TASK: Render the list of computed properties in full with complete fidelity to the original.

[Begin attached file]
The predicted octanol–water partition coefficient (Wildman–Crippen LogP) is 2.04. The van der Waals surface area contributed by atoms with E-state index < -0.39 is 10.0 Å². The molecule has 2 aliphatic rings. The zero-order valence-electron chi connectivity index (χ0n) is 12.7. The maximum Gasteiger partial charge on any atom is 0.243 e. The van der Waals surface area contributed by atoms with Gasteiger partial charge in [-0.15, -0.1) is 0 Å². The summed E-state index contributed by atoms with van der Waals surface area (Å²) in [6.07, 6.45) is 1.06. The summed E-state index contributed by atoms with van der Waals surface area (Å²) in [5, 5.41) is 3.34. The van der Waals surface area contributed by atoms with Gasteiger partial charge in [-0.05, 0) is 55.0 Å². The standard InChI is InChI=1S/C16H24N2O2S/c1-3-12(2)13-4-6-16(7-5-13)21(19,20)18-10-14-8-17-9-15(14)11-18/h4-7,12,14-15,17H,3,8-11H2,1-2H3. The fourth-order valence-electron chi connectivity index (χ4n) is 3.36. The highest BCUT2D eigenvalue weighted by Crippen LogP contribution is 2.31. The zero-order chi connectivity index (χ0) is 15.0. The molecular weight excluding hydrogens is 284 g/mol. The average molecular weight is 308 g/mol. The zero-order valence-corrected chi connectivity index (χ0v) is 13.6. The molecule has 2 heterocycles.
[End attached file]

The predicted octanol–water partition coefficient (Wildman–Crippen LogP) is 2.04. The van der Waals surface area contributed by atoms with E-state index < -0.39 is 10.0 Å². The molecule has 2 aliphatic rings. The zero-order valence-electron chi connectivity index (χ0n) is 12.7. The maximum Gasteiger partial charge on any atom is 0.243 e. The van der Waals surface area contributed by atoms with Gasteiger partial charge in [-0.15, -0.1) is 0 Å². The summed E-state index contributed by atoms with van der Waals surface area (Å²) in [6.07, 6.45) is 1.06. The summed E-state index contributed by atoms with van der Waals surface area (Å²) in [5, 5.41) is 3.34. The van der Waals surface area contributed by atoms with Gasteiger partial charge in [-0.05, 0) is 55.0 Å². The standard InChI is InChI=1S/C16H24N2O2S/c1-3-12(2)13-4-6-16(7-5-13)21(19,20)18-10-14-8-17-9-15(14)11-18/h4-7,12,14-15,17H,3,8-11H2,1-2H3. The fourth-order valence-electron chi connectivity index (χ4n) is 3.36. The highest BCUT2D eigenvalue weighted by Crippen LogP contribution is 2.31. The zero-order chi connectivity index (χ0) is 15.0. The molecular weight excluding hydrogens is 284 g/mol. The average molecular weight is 308 g/mol. The zero-order valence-corrected chi connectivity index (χ0v) is 13.6. The molecule has 2 heterocycles.